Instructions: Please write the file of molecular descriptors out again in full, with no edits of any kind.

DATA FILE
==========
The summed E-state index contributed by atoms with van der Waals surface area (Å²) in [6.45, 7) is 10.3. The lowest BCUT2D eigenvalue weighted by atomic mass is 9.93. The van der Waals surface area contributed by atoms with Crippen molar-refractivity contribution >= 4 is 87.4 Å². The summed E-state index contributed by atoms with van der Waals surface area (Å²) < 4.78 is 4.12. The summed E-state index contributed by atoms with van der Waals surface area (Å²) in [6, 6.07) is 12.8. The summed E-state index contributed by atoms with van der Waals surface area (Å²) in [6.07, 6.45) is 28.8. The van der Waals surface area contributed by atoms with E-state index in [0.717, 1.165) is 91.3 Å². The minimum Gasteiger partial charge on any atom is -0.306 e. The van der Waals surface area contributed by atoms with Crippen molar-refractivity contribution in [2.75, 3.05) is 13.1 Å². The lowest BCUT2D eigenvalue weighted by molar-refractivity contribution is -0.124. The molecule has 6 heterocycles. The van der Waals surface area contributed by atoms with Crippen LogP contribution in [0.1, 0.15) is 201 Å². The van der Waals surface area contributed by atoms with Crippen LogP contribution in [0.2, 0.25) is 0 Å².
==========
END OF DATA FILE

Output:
The summed E-state index contributed by atoms with van der Waals surface area (Å²) in [6.45, 7) is 10.3. The lowest BCUT2D eigenvalue weighted by atomic mass is 9.93. The van der Waals surface area contributed by atoms with Crippen molar-refractivity contribution >= 4 is 87.4 Å². The summed E-state index contributed by atoms with van der Waals surface area (Å²) < 4.78 is 4.12. The summed E-state index contributed by atoms with van der Waals surface area (Å²) in [6, 6.07) is 12.8. The summed E-state index contributed by atoms with van der Waals surface area (Å²) in [6.07, 6.45) is 28.8. The van der Waals surface area contributed by atoms with E-state index in [0.717, 1.165) is 91.3 Å². The minimum Gasteiger partial charge on any atom is -0.306 e. The van der Waals surface area contributed by atoms with Crippen molar-refractivity contribution in [2.75, 3.05) is 13.1 Å². The lowest BCUT2D eigenvalue weighted by molar-refractivity contribution is -0.124. The molecule has 6 heterocycles. The van der Waals surface area contributed by atoms with Crippen LogP contribution in [0.1, 0.15) is 201 Å². The van der Waals surface area contributed by atoms with Crippen LogP contribution in [0.2, 0.25) is 0 Å².